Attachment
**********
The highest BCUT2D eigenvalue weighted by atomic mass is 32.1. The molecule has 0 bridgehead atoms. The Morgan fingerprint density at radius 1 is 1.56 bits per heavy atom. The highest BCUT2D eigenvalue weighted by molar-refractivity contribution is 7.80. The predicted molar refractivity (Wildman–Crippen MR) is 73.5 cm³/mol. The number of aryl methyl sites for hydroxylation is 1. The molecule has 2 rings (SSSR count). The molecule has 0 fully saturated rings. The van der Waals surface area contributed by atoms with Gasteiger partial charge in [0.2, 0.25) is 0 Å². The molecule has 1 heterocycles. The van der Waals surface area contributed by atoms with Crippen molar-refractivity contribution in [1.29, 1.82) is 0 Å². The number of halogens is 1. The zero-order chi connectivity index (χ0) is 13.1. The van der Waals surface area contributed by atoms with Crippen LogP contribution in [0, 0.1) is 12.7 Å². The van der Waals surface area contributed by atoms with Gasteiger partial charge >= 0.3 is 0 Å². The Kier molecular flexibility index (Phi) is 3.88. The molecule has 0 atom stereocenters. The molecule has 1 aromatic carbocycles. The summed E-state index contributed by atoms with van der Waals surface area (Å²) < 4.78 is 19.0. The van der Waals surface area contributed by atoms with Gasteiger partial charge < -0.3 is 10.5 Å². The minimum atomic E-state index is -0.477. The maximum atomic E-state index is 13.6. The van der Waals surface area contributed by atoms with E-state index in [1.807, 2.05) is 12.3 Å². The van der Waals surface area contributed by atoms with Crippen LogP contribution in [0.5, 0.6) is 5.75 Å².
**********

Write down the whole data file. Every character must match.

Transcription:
The highest BCUT2D eigenvalue weighted by atomic mass is 32.1. The molecule has 0 bridgehead atoms. The Morgan fingerprint density at radius 1 is 1.56 bits per heavy atom. The highest BCUT2D eigenvalue weighted by molar-refractivity contribution is 7.80. The predicted molar refractivity (Wildman–Crippen MR) is 73.5 cm³/mol. The number of aryl methyl sites for hydroxylation is 1. The molecule has 2 rings (SSSR count). The molecule has 0 fully saturated rings. The van der Waals surface area contributed by atoms with Gasteiger partial charge in [0.2, 0.25) is 0 Å². The molecule has 1 heterocycles. The van der Waals surface area contributed by atoms with Crippen molar-refractivity contribution in [1.29, 1.82) is 0 Å². The number of halogens is 1. The zero-order chi connectivity index (χ0) is 13.1. The van der Waals surface area contributed by atoms with Crippen LogP contribution in [0, 0.1) is 12.7 Å². The van der Waals surface area contributed by atoms with Gasteiger partial charge >= 0.3 is 0 Å². The Kier molecular flexibility index (Phi) is 3.88. The molecule has 0 atom stereocenters. The molecule has 1 aromatic carbocycles. The summed E-state index contributed by atoms with van der Waals surface area (Å²) < 4.78 is 19.0. The van der Waals surface area contributed by atoms with Gasteiger partial charge < -0.3 is 10.5 Å². The minimum atomic E-state index is -0.477. The maximum atomic E-state index is 13.6. The van der Waals surface area contributed by atoms with E-state index in [1.807, 2.05) is 12.3 Å². The van der Waals surface area contributed by atoms with Crippen LogP contribution in [0.5, 0.6) is 5.75 Å².